Chavez was a thug and a caudillo — a strongman. But his base of power — as with Julius Caesar and the proletarians of Rome — depended on benefiting the poorest of the poor in Venezuela. And it wasn’t his being a dictator as such, or intervening in the economy as such, that was the unforgivable crime in Washington’s eyes. The unforgivable crime, for Washington, was that Chavez used his dictatorial power on behalf of the poor instead of in service to the usual suspects: The landed and capitalist interests normally promoted by Washington’s puppet dictators.
But even if his lust for power and adulation led him to benefit the poor for a change, the fact remains that Chavez was a thug. Whatever good was done for those living in the slums of Caracas came at the expense of an entire society increasingly centered on his personality cult, and of hellish prisons full of dissidents from the genuine Left and working class movement.
Chavez, like Caesar, improved the material conditions of the dispossessed in ways they wouldn’t otherwise under the same broad conditions of power. But he didn’t change the fundamental structure of power. While Chavez made the landless peasants and the denizens of Caracas’s slums considerably better off than they would’ve been under the kind of fake “free market” regime Bush or Obama would install, they remained worse off than they would be in a society where economic justice was achieved by horizontal self-organization and voluntary cooperation among the people themselves.
The very people most active in pursuing such a vision of self-organized liberation were actively thwarted by Chavez — many of them rotting away in his prisons. As I learned from C4SS comrade Charles Johnson, Chavez suppressed the independent labor movement, put Bolivarian cronies in charge of yellow-dog unions in nationalized industries, and “employ[ed] strike-breaking tactics that would have made Frick proud.” And his massive distribution of oil revenue to the urban poor came from an oil industry dependent on “constant campaigns of state dispossession and police violence against indigenous communities in oil-rich regions.”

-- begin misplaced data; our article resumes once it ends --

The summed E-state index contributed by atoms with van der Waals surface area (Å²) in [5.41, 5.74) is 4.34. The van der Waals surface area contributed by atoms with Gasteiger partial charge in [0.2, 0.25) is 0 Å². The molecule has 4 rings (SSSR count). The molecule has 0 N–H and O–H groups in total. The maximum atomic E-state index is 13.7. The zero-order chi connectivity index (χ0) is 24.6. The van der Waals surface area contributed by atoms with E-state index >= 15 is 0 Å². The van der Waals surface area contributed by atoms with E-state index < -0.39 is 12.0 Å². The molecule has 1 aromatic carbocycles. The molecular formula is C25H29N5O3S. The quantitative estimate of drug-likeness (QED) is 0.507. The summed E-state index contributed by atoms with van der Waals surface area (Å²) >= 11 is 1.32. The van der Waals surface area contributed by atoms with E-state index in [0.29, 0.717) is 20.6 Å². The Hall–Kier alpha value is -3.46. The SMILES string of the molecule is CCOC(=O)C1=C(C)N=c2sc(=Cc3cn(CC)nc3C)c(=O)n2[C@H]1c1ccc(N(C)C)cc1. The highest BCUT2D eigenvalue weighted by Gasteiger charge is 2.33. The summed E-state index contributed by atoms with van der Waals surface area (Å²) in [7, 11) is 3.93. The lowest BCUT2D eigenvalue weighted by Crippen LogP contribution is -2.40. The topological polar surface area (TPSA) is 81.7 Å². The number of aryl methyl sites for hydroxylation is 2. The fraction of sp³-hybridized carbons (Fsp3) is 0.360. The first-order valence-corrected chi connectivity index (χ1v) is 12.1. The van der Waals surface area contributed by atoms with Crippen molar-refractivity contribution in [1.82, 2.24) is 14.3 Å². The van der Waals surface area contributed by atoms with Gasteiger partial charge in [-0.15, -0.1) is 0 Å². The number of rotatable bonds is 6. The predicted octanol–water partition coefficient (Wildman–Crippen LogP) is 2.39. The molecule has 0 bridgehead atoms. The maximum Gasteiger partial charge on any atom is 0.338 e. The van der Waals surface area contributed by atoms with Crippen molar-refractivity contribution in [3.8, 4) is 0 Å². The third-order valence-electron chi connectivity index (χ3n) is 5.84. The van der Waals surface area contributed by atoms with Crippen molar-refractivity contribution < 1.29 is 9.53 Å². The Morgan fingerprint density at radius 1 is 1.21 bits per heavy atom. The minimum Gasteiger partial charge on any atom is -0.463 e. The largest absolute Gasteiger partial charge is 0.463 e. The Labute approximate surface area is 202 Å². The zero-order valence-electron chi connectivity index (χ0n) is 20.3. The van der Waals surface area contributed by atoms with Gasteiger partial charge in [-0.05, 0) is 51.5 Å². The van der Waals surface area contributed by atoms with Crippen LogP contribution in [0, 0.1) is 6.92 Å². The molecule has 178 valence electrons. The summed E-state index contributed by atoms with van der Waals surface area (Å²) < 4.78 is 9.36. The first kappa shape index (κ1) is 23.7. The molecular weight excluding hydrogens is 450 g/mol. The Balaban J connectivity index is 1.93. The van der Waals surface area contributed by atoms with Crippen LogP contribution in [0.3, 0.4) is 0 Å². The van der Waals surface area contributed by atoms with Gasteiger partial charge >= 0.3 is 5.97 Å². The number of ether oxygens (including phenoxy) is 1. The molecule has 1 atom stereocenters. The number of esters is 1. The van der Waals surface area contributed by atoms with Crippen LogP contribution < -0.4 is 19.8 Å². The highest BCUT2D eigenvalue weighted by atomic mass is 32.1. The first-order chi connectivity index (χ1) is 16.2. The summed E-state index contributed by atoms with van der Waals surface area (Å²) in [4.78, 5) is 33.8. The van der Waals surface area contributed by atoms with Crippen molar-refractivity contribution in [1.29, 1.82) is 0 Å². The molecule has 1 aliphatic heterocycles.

Chavez’s prisons are full of people who would achieve genuine social justice through self-organization and popular empowerment, rather than build a house of cards atop an unsustainable oil boom and the personality cult of one man. As the El Libertario collective pointed out, the very events since Chavez’s death illustrate just how fragile and unsustainable a social model centered on one man was (“Anarchist Statement on the Death of Hugo Chavez,” March 6, 2013). “The myth of redemption of the poor through the sharing of oil revenues, a popular religion with political characteristics around his person, [and] the devastation of the autonomy of social movements in Venezuela …” (Rafael Uzcátegui, “Hugo Chávez en 4 preguntas,” Periodico El Libertario, March 7, 2013).
To the extent that Chavez genuinely helped the landless peasants and the urban lumpenproletariat, he did so, not by abolishing the preexisting forms of coercive state-enforced monopoly on which the rents of capital and land depended, but through counter-coercion.
In the words of Venezuelan anarchist Rafael Uzcátegui, editor of the El Libertario newspaper in Caracas, “what has been done with [oil revenues] is not to attack the structural causes of poverty, but to implement a series of social policies … which are palliatives for the society poverty and which are not structurally transforming it” (“Venezuela: Interview with Rafael Uzcátegui,” Infoshop, July 6, 2012).
And unlike a genuine structural reform, which would abolish state-enforced monopolies and privilege and result in a spontaneous redistribution of wealth through market mechanisms, Chavez’s policies depend on ongoing interventions by a strongman that are unlikely to long survive his death.
If you want to celebrate the alleviation of poverty that came about as a side-effect of Chavez’s lust for power, go ahead. If you want to celebrate the fact that the Bolivarian autocracy, in contrast the US-backed dictatorships of the past, instigated a South American revolt against Yanqui influence, I’ll be glad to join you, for the same reason I’d have hoped for Poland’s military regime to defeat Hitler in September 1939. I, too, prefer a world in which the power of the global hegemon is weakened by rival states.
But let’s not rest our hopes for social justice on the whims of strongmen and their personality cults. That’s something we need to bury in the ground along with Chavez.
It’s time to pursue a vision of justice and freedom we achieve by our own actions, through peaceful cooperation, mutual aid and solidarity with our friends and neighbors — not as a gift that depends on the temporary benevolence of a dictator.